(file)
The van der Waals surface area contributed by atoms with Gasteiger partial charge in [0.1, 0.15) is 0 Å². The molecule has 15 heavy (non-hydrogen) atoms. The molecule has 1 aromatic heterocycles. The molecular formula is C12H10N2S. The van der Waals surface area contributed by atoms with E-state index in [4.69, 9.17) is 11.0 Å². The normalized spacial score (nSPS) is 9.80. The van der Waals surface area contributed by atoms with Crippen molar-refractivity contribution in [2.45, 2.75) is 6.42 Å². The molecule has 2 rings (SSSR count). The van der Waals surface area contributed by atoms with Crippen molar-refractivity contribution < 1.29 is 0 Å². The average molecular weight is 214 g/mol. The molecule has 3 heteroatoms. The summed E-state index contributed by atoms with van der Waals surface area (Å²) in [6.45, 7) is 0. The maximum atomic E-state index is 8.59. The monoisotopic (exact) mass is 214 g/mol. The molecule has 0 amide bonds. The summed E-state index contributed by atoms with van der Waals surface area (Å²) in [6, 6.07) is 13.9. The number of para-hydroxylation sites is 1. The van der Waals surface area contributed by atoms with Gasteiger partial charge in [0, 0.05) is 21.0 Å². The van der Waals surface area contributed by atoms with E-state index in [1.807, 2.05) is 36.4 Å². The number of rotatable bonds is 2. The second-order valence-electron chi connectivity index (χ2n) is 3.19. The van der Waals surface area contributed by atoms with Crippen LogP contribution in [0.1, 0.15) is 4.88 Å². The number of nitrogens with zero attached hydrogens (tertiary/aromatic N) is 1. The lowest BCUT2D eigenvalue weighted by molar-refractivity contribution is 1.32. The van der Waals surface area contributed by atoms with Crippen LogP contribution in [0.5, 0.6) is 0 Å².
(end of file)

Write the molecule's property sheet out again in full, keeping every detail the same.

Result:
The van der Waals surface area contributed by atoms with Gasteiger partial charge in [0.1, 0.15) is 0 Å². The molecule has 15 heavy (non-hydrogen) atoms. The molecule has 1 aromatic heterocycles. The molecular formula is C12H10N2S. The van der Waals surface area contributed by atoms with E-state index in [4.69, 9.17) is 11.0 Å². The normalized spacial score (nSPS) is 9.80. The van der Waals surface area contributed by atoms with Crippen molar-refractivity contribution in [2.45, 2.75) is 6.42 Å². The molecule has 2 rings (SSSR count). The van der Waals surface area contributed by atoms with Crippen molar-refractivity contribution < 1.29 is 0 Å². The average molecular weight is 214 g/mol. The molecule has 3 heteroatoms. The summed E-state index contributed by atoms with van der Waals surface area (Å²) in [6.45, 7) is 0. The maximum atomic E-state index is 8.59. The monoisotopic (exact) mass is 214 g/mol. The molecule has 0 amide bonds. The summed E-state index contributed by atoms with van der Waals surface area (Å²) in [6, 6.07) is 13.9. The number of para-hydroxylation sites is 1. The van der Waals surface area contributed by atoms with Gasteiger partial charge in [0, 0.05) is 21.0 Å². The van der Waals surface area contributed by atoms with E-state index in [1.807, 2.05) is 36.4 Å². The number of rotatable bonds is 2. The second-order valence-electron chi connectivity index (χ2n) is 3.19. The van der Waals surface area contributed by atoms with Crippen LogP contribution in [0.1, 0.15) is 4.88 Å². The number of nitrogens with zero attached hydrogens (tertiary/aromatic N) is 1. The lowest BCUT2D eigenvalue weighted by molar-refractivity contribution is 1.32. The van der Waals surface area contributed by atoms with Crippen LogP contribution in [0.5, 0.6) is 0 Å².